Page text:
Renal denervation is a novel catheter-based, percutaneous procedure using radiofrequency energy to ablate nerves within the renal arteries. This procedure might help to significantly lower blood pressure (BP) in patients with resistant hypertension, defined as BP > 140/90 mm Hg (> 130/80 mm Hg for those with diabetes) despite use of ≥ 3 optimally dosed antihypertensive agents, ideally including 1 diuretic agent. The Canadian Hypertension Education Program Recommendations Task Force reviewed the current evidence on safety and efficacy of this procedure. Eleven studies on renal denervation were examined and most of the evidence evaluating renal denervation was derived from the Symplicity studies. In patients with systolic BP ≥ 160 mm Hg (≥ 150 mm Hg for patients with type 2 diabetes) despite use of ≥ 3 antihypertensive agents, bilateral renal denervation was associated with significantly lower BP (-22/11 to -34/13 mm Hg) at 6 months with a low periprocedural complication rate. Few patients underwent 24-hour ambulatory BP monitoring and ambulatory BP monitoring showed more modest BP lowering (0 to -11/7 mm Hg). Although early results on short-term safety and blood pressure-lowering are encouraging, there are no long-term efficacy and safety data, or hard cardiovascular end point data. The discrepancy between office BP reductions and 24-hour ambulatory BP monitor reductions needs to be further investigated. Until more data are available, renal sympathetic denervation should be considered as a treatment option of last resort for patients with resistant hypertension who have exhausted all other available medical management options.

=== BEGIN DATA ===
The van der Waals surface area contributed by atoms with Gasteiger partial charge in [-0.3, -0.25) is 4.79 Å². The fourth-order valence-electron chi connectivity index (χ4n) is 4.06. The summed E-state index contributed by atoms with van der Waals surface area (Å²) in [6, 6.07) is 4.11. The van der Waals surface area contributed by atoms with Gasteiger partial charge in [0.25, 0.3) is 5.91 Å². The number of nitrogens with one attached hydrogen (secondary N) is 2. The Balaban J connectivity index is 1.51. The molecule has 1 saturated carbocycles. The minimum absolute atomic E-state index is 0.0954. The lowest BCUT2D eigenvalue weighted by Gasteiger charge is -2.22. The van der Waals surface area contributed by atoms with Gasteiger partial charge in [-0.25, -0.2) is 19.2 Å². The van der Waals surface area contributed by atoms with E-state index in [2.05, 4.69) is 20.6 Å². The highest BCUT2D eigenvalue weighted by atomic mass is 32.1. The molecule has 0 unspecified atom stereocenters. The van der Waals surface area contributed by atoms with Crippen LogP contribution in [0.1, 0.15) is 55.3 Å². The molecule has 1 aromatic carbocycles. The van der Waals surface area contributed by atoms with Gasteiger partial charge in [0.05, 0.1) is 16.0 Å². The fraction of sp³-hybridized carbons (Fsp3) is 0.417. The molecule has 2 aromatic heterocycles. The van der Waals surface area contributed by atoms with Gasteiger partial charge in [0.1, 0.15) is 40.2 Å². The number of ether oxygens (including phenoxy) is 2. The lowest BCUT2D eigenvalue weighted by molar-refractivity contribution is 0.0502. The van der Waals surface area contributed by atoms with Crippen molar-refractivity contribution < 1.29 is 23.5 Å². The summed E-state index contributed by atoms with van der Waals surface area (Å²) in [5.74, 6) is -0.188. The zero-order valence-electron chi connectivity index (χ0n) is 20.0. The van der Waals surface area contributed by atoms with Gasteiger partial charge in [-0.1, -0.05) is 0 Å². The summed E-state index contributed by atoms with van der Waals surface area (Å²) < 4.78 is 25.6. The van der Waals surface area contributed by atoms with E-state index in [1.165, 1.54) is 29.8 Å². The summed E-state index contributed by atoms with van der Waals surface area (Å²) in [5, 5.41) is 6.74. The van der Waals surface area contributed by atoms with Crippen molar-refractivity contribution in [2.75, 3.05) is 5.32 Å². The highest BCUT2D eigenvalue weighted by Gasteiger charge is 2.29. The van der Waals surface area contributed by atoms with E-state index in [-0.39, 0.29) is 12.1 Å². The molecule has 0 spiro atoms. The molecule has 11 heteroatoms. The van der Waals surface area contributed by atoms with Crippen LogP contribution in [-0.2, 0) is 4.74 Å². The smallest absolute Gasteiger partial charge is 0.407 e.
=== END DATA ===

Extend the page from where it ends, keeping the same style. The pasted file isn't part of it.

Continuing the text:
7. Novel Index of Maladaptive Myocardial Remodeling in Hypertension.

    PubMed

    Goh, Vera J; Le, Thu-Thao; Bryant, Jennifer; Wong, Jia Ing; Su, Boyang; Lee, Chi-Hang; Pua, Chee Jian; Sim, Chloe P Y; Ang, Briana; Aw, Tar Choon; Cook, Stuart A; Chin, Calvin W L

    2017-09-01